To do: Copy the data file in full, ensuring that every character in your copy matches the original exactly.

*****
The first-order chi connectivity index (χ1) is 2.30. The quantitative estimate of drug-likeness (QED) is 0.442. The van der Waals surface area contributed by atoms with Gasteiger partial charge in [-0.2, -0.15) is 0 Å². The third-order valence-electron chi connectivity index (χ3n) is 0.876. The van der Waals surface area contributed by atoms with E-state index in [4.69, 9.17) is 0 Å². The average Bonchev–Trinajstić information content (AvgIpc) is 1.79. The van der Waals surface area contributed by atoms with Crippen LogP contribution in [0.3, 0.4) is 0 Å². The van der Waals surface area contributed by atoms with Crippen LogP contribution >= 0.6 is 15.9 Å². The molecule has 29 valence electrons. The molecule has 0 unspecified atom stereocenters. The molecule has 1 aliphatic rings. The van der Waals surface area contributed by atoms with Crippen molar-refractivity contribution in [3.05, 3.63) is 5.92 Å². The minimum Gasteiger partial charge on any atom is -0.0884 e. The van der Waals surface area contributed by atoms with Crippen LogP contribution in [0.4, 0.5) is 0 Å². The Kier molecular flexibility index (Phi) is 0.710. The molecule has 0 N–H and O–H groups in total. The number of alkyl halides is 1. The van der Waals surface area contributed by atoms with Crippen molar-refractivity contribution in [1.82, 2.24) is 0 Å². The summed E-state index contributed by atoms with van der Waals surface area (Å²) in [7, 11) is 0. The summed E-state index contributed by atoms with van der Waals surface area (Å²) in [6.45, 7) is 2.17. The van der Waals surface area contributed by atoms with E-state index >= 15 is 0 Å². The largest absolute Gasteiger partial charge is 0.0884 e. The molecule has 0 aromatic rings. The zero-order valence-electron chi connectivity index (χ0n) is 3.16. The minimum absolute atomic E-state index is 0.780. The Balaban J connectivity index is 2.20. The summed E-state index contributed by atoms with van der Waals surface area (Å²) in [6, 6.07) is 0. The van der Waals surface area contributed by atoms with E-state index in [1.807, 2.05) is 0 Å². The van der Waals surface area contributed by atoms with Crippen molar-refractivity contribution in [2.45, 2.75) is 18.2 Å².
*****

The first-order chi connectivity index (χ1) is 2.30. The quantitative estimate of drug-likeness (QED) is 0.442. The van der Waals surface area contributed by atoms with Gasteiger partial charge in [-0.2, -0.15) is 0 Å². The third-order valence-electron chi connectivity index (χ3n) is 0.876. The van der Waals surface area contributed by atoms with E-state index in [4.69, 9.17) is 0 Å². The average Bonchev–Trinajstić information content (AvgIpc) is 1.79. The van der Waals surface area contributed by atoms with Crippen LogP contribution in [0.3, 0.4) is 0 Å². The van der Waals surface area contributed by atoms with Crippen LogP contribution >= 0.6 is 15.9 Å². The molecule has 29 valence electrons. The molecule has 0 unspecified atom stereocenters. The molecule has 1 aliphatic rings. The van der Waals surface area contributed by atoms with Crippen molar-refractivity contribution in [3.05, 3.63) is 5.92 Å². The minimum Gasteiger partial charge on any atom is -0.0884 e. The van der Waals surface area contributed by atoms with Crippen LogP contribution in [0.4, 0.5) is 0 Å². The Kier molecular flexibility index (Phi) is 0.710. The molecule has 0 N–H and O–H groups in total. The number of alkyl halides is 1. The van der Waals surface area contributed by atoms with Crippen molar-refractivity contribution in [1.82, 2.24) is 0 Å². The summed E-state index contributed by atoms with van der Waals surface area (Å²) in [7, 11) is 0. The summed E-state index contributed by atoms with van der Waals surface area (Å²) in [6.45, 7) is 2.17. The van der Waals surface area contributed by atoms with E-state index >= 15 is 0 Å². The largest absolute Gasteiger partial charge is 0.0884 e. The molecule has 0 aromatic rings. The zero-order valence-electron chi connectivity index (χ0n) is 3.16. The minimum absolute atomic E-state index is 0.780. The Balaban J connectivity index is 2.20. The summed E-state index contributed by atoms with van der Waals surface area (Å²) in [6, 6.07) is 0. The van der Waals surface area contributed by atoms with E-state index in [1.807, 2.05) is 0 Å². The van der Waals surface area contributed by atoms with Crippen molar-refractivity contribution in [2.45, 2.75) is 18.2 Å².